Cough. Sneeze. Wheeze. You Know the Symptoms. But Do You Know the Cause?

10.8.15 Flu vs Allergies Image Man SneezingThe similarities between symptoms of the flu or cold and nasal allergies—a.k.a. allergic rhinitis, indoor or outdoor allergies, seasonal allergies, or hay fever—can cause confusion. It can even cause you to make the wrong diagnosis and treat your symptoms with the wrong medications.

It is important to understand the differences and determine the correct diagnosis because if allergies are left untreated, they can cause more serious conditions like sinusitis or ear infections. There are some key differences between the two, but it is always important to talk to your doctor to get the most accurate diagnosis.




Flu or Cold


Allergies usually cause runny nose with clear discharge, stuffed nose, violent sneezing, wheezing, coughing, and watery and itchy eyes.

Flu or cold usually cause runny nose with yellow discharge, aches and pains, sore and scratchy throat, sneezing, and coughing.


There is no fever with allergies.

If you have a fever it is almost certainly the flu or cold rather than allergies.


Anytime of the year:  spring, summer, fall or winter.

Usually appear in winter, but are also possible in the fall, spring or summer.


Symptoms begin almost immediately after exposure to allergens.

Usually takes a few days for the flu or cold symptoms to appear.


Symptoms last a long time, as long you are exposed to the allergen. If the allergen is present all year long, symptoms can be chronic.

Flu or cold symptoms should clear up within a few days to a week. Rarely lasts more than 10 days.

Flu or Cold

The flu or cold are commonly caused by a virus. You can get the flu or a cold from another person that has that virus, even though you may be in good health. This happens when you breathe in germs or come in direct contact with the infected person. To prevent yourself from getting the flu or a cold, get a flu shot every year, frequently wash your hands, use a disinfectant, and be careful when sneezing and coughing around others.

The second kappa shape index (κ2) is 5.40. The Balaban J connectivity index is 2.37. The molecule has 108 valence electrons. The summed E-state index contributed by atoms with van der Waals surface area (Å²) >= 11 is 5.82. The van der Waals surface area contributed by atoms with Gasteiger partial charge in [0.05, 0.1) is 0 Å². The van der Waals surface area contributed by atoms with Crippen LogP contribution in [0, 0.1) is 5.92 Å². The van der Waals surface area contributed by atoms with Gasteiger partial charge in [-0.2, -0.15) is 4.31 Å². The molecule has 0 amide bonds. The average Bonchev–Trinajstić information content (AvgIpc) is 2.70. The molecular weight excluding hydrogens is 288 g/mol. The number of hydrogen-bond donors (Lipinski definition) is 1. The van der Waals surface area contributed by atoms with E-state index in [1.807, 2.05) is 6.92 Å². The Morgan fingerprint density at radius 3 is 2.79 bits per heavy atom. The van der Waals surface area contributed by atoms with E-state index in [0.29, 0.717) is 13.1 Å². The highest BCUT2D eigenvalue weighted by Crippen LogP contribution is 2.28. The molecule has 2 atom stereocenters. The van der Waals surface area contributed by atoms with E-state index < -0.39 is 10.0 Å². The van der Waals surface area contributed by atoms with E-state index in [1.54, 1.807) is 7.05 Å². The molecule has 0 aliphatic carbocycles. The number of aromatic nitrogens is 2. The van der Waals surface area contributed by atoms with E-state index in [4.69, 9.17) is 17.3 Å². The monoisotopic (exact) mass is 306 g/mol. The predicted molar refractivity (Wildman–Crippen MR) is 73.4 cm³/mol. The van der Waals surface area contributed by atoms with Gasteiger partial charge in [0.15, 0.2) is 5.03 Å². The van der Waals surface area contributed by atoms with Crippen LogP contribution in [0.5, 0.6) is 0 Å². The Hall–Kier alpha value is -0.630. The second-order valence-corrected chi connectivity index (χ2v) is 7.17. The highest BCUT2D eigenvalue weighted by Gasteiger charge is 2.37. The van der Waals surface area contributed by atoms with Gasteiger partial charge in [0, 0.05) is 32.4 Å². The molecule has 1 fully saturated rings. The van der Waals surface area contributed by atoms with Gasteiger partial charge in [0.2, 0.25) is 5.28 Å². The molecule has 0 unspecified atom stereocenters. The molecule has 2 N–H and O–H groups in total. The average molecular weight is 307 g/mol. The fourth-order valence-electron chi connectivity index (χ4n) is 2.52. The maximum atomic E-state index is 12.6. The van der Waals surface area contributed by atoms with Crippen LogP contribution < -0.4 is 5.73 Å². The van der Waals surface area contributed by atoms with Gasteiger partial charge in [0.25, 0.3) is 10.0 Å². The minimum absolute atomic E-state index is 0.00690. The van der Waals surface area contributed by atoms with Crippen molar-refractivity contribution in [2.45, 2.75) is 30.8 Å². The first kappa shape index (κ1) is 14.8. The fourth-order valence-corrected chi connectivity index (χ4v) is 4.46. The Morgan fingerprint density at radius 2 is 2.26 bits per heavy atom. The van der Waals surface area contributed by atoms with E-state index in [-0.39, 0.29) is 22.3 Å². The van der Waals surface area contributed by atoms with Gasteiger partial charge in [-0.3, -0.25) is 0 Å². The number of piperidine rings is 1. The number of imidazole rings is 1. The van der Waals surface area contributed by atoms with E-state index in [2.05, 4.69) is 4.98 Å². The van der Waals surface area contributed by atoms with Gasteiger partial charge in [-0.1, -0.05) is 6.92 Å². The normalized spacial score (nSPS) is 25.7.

Let the flu or cold run its course. Get rest, drink lots of fluids, and eat healthy foods. Over-the-counter medications, like a decongestant or nasal sprays, can help relieve your symptoms, but they do not cure your cold—only time can do that.


Nasal allergies occur during exposure to an allergen, and your nasal cavity becomes irritated and inflamed. Unlike the flu or cold, allergies are not contagious. If you have a high temperature or an achy body, it is most likely the flu or cold rather than allergies. Common indoor and outdoor allergens include tree, grass and weed pollen, dust mites, animal dander, mold, and cockroaches.

There is no cure for allergies, but there are prescription and over-the-counter medications that treat allergy symptoms. For some people, allergy shots (immunotherapy), can help to reduce your sensitivity to allergens over time. Talk to your doctor about the best treatment plan for you.

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